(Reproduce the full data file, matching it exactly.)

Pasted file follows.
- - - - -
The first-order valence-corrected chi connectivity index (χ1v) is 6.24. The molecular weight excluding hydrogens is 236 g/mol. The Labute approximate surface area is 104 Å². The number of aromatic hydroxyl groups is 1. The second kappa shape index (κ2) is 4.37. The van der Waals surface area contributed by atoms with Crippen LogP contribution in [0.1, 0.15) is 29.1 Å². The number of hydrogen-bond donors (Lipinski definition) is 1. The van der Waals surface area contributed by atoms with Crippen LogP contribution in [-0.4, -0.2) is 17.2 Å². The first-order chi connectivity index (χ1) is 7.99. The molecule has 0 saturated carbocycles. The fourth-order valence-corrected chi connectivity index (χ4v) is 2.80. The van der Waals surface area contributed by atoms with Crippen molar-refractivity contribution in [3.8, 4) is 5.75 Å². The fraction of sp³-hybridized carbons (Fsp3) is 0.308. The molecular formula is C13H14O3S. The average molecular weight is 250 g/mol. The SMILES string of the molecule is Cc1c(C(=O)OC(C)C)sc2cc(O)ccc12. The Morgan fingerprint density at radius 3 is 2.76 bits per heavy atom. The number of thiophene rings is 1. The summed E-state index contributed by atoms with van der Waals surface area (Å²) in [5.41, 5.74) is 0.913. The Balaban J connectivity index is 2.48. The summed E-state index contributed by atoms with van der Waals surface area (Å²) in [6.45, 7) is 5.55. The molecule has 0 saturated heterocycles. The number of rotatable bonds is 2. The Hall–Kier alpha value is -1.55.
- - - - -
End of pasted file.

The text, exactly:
The first-order valence-corrected chi connectivity index (χ1v) is 6.24. The molecular weight excluding hydrogens is 236 g/mol. The Labute approximate surface area is 104 Å². The number of aromatic hydroxyl groups is 1. The second kappa shape index (κ2) is 4.37. The van der Waals surface area contributed by atoms with Crippen LogP contribution in [0.1, 0.15) is 29.1 Å². The number of hydrogen-bond donors (Lipinski definition) is 1. The van der Waals surface area contributed by atoms with Crippen LogP contribution in [-0.4, -0.2) is 17.2 Å². The first-order chi connectivity index (χ1) is 7.99. The molecule has 0 saturated carbocycles. The fourth-order valence-corrected chi connectivity index (χ4v) is 2.80. The van der Waals surface area contributed by atoms with Crippen molar-refractivity contribution in [3.8, 4) is 5.75 Å². The fraction of sp³-hybridized carbons (Fsp3) is 0.308. The molecular formula is C13H14O3S. The average molecular weight is 250 g/mol. The SMILES string of the molecule is Cc1c(C(=O)OC(C)C)sc2cc(O)ccc12. The Morgan fingerprint density at radius 3 is 2.76 bits per heavy atom. The number of thiophene rings is 1. The summed E-state index contributed by atoms with van der Waals surface area (Å²) in [5.41, 5.74) is 0.913. The Balaban J connectivity index is 2.48. The summed E-state index contributed by atoms with van der Waals surface area (Å²) in [6.45, 7) is 5.55. The molecule has 0 saturated heterocycles. The number of rotatable bonds is 2. The Hall–Kier alpha value is -1.55.